Before Parkinson, Circuit Judge, Platt, Chief Judge, and
Juergens, District Judge.
The opinion of the court was delivered by: Platt, Chief Judge.
McBride's Express, Inc., of Mattoon, Illinois, brought this
action under Title 28 U.S.C. § 1336, 1398, 2284, and 2321
through 2325, inclusive, to set aside the orders of the
Interstate Commerce Commission in a proceeding under §§ 206(b)
and 207(a) of the Interstate Commerce Act, (49 U.S.C.A. §§
306(b), 307(a)), wherein the Commission denied the plaintiff's
application for extension of its certificate of public
convenience and necessity and refused to reopen the case.
Plaintiff sought authority to operate as a common carrier of
general commodities over irregular routes "between points in
Illinois bounded by a line beginning at Springfield, Illinois,
and extending along U.S. Highway 36 to Chrisman, Illinois, thence
along Illinois Highway 1 to Marshall, Illinois, thence along U.S.
Highway 40 to East St. Louis, Illinois, thence along U.S. Highway
66 to point of beginning, including points on said highway, on
the one hand, and, on the other, Decatur, Illinois, restricted to
interchange traffic at Decatur moving to or from points beyond."
At the time of the filing of this application plaintiff already
possessed authority to operate as a common carrier of general
commodities in interstate commerce over irregular routes between
St. Louis, Missouri, and a certain area in Illinois. The
application was duly heard before a joint board on December 17
and 18, 1956 in Springfield, Illinois, where plaintiff and other
carriers appeared by counsel. January 16, 1957, the joint board
recommended that an order be entered denying the application.
Plaintiff filed exceptions and replies were made by protestants,
Hayes Freight Lines, Inc., and Yellow Transit
Freight Lines, Inc. Division 1 of the Commission considered the
evidence of record, the joint board's recommendations,
plaintiff's exceptions, the reply thereto by the protestants, and
denied plaintiff's application.
July 23, 1957 plaintiff petitioned the Commission to reconsider
the report of Division 1 and to grant the requested certificate,
or in the alternative to reopen the case and to admit certain
evidence of its past unauthorized operations which had been
excluded at the hearing. Protestants replied. After considering
the record the Commission denied the petition and refused to
reconsider or to reopen the cause
"for the reasons that (1) the findings of Division 1
are in accordance with the evidence and the
applicable law, and (2) the additional evidence which
petitioner offers to present, if received, would not
change the findings already made in this proceeding."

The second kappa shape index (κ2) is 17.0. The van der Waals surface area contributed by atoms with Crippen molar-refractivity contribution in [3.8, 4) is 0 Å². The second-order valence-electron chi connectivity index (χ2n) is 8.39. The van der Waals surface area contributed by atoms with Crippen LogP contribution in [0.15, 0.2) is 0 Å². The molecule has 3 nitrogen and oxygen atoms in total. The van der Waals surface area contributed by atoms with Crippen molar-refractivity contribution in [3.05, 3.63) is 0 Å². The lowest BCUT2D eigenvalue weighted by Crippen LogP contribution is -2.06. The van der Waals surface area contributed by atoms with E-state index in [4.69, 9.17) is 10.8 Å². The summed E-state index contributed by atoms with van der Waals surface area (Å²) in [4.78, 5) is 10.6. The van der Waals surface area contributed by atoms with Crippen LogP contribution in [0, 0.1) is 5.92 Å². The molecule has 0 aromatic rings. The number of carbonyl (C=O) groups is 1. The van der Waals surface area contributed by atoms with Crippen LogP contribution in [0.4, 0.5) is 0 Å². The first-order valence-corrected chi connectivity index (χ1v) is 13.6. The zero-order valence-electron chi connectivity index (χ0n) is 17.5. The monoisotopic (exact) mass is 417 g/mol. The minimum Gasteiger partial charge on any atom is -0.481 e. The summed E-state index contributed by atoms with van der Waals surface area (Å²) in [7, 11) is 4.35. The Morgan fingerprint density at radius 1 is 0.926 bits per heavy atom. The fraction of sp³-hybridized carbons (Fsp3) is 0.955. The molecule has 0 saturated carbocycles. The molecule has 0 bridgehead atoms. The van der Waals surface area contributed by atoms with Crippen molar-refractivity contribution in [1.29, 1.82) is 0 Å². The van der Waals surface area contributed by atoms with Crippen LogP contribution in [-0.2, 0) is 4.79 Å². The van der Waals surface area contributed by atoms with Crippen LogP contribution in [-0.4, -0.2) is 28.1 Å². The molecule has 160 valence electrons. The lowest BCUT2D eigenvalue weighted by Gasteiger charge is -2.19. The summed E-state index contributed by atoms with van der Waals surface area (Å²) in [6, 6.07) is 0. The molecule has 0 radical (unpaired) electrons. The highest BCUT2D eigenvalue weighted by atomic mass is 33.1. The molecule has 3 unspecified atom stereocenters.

Plaintiff thereupon filed the instant complaint and Yellow
Transit Freight Lines, Inc. was permitted to intervene as a
defendant. The issues to be determined by this court are:
(1) Whether by the exclusion of certain of plaintiff's evidence
it was deprived of a full and fair hearing; and
(2) Whether the action of the Interstate Commerce Commission is
based upon adequate findings that are supported by substantial
evidence in the record.
It appears from the transcript of the evidence that during the
period 1952-1956, protestant, Yellow Transit Freight Lines, Inc.,
was operated under the supervision of a federal court, and that
during this period when its service was curtailed in Illinois,
McBride's Express, Inc., rendered the interstate service for
which it now seeks a certificate. Yellow Transit has re-emerged,
and together with Hayes Freight Lines was ready to serve the
public need. Plaintiff nevertheless attempted to prove a present
and future public necessity. To this end it offered in evidence
abstracts of its past operations over the routes in question.
Because its existing interstate certificate did not authorize
service in these areas, and there was nothing to lend color of
authority to the operations, the joint board excluded plaintiff's
abstracts from the evidence. Plaintiff urges this exclusion to
have been error inasmuch as the operations could have been by
color of right under an intrastate certificate, and because
evidence of past operations in good faith was admissible and
entitled to consideration along with other evidence of record.
Marvin J. Haigis and Kneeland G. Nichols, Extension — Vermont and
New Hampshire No. MC 26056, 5 F.C.C. (Federal Carrier Cases) 362,
par. 31081, March 7, 1946. It is argued that the relevance of
such evidence is beyond question and that refusal by the agency
to receive and consider proffered evidence which was competent
and material amounts to denial of due process. Donnelly Garment
Co. v. N.L.R.B., 8 Cir., 1942, 123 F.2d 215.
Plaintiff has neglected to include in the transcript certified
to this court the abstracts of past operations which it claims to
have been erroneously excluded from the evidence. It is not
necessary for a proper disposal of this case, however, that such
portions should have been certified, for on the basis of the
following relevant portions of the transcript it is clear that
this evidence was properly excluded.
"Q. Mr. McBride when did you institute operations
in interstate commerce through Decatur, Illinois? A.
In the early part of 1952.
"Q. Was it your idea at that time that these
operations were legal? A. It was.
"Q. Do you have intrastate authority in this same
territory? A. I do.
"Q. What commodities, for the record, does that
include? A. That includes general commodites, [sic] I